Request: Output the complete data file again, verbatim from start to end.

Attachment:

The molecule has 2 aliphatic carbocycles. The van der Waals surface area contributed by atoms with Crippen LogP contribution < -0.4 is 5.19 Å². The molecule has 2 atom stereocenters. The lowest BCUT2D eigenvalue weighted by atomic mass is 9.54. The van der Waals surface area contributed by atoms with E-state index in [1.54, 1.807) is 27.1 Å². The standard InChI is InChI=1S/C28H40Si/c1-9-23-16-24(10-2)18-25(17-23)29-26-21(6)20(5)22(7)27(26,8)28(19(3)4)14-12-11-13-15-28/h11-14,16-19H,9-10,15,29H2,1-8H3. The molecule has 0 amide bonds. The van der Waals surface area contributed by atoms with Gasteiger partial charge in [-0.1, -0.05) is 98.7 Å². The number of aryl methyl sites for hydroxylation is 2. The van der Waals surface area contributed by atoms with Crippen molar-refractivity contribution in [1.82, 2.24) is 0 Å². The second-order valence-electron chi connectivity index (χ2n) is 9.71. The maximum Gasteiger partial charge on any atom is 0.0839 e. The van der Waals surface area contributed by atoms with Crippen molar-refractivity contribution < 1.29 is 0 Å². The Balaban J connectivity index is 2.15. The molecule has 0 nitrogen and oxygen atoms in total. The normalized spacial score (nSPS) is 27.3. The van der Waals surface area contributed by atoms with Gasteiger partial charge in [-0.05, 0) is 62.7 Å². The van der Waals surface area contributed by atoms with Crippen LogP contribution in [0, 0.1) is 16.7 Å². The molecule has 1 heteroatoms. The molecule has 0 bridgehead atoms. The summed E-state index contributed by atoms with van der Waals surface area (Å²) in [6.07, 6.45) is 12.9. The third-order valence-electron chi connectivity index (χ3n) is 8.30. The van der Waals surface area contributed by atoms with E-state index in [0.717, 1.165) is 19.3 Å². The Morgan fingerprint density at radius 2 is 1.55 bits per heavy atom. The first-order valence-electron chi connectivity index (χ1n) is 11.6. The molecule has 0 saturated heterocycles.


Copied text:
The molecule has 2 aliphatic carbocycles. The van der Waals surface area contributed by atoms with Crippen LogP contribution < -0.4 is 5.19 Å². The molecule has 2 atom stereocenters. The lowest BCUT2D eigenvalue weighted by atomic mass is 9.54. The van der Waals surface area contributed by atoms with E-state index in [1.54, 1.807) is 27.1 Å². The standard InChI is InChI=1S/C28H40Si/c1-9-23-16-24(10-2)18-25(17-23)29-26-21(6)20(5)22(7)27(26,8)28(19(3)4)14-12-11-13-15-28/h11-14,16-19H,9-10,15,29H2,1-8H3. The molecule has 0 amide bonds. The van der Waals surface area contributed by atoms with Gasteiger partial charge in [-0.1, -0.05) is 98.7 Å². The number of aryl methyl sites for hydroxylation is 2. The van der Waals surface area contributed by atoms with Crippen molar-refractivity contribution in [1.82, 2.24) is 0 Å². The second-order valence-electron chi connectivity index (χ2n) is 9.71. The maximum Gasteiger partial charge on any atom is 0.0839 e. The van der Waals surface area contributed by atoms with Crippen molar-refractivity contribution < 1.29 is 0 Å². The Balaban J connectivity index is 2.15. The molecule has 0 nitrogen and oxygen atoms in total. The normalized spacial score (nSPS) is 27.3. The van der Waals surface area contributed by atoms with Gasteiger partial charge in [-0.05, 0) is 62.7 Å². The van der Waals surface area contributed by atoms with Crippen LogP contribution in [0, 0.1) is 16.7 Å². The molecule has 1 heteroatoms. The molecule has 0 bridgehead atoms. The summed E-state index contributed by atoms with van der Waals surface area (Å²) in [6.07, 6.45) is 12.9. The third-order valence-electron chi connectivity index (χ3n) is 8.30. The van der Waals surface area contributed by atoms with E-state index in [0.717, 1.165) is 19.3 Å². The Morgan fingerprint density at radius 2 is 1.55 bits per heavy atom. The first-order valence-electron chi connectivity index (χ1n) is 11.6. The molecule has 0 saturated heterocycles.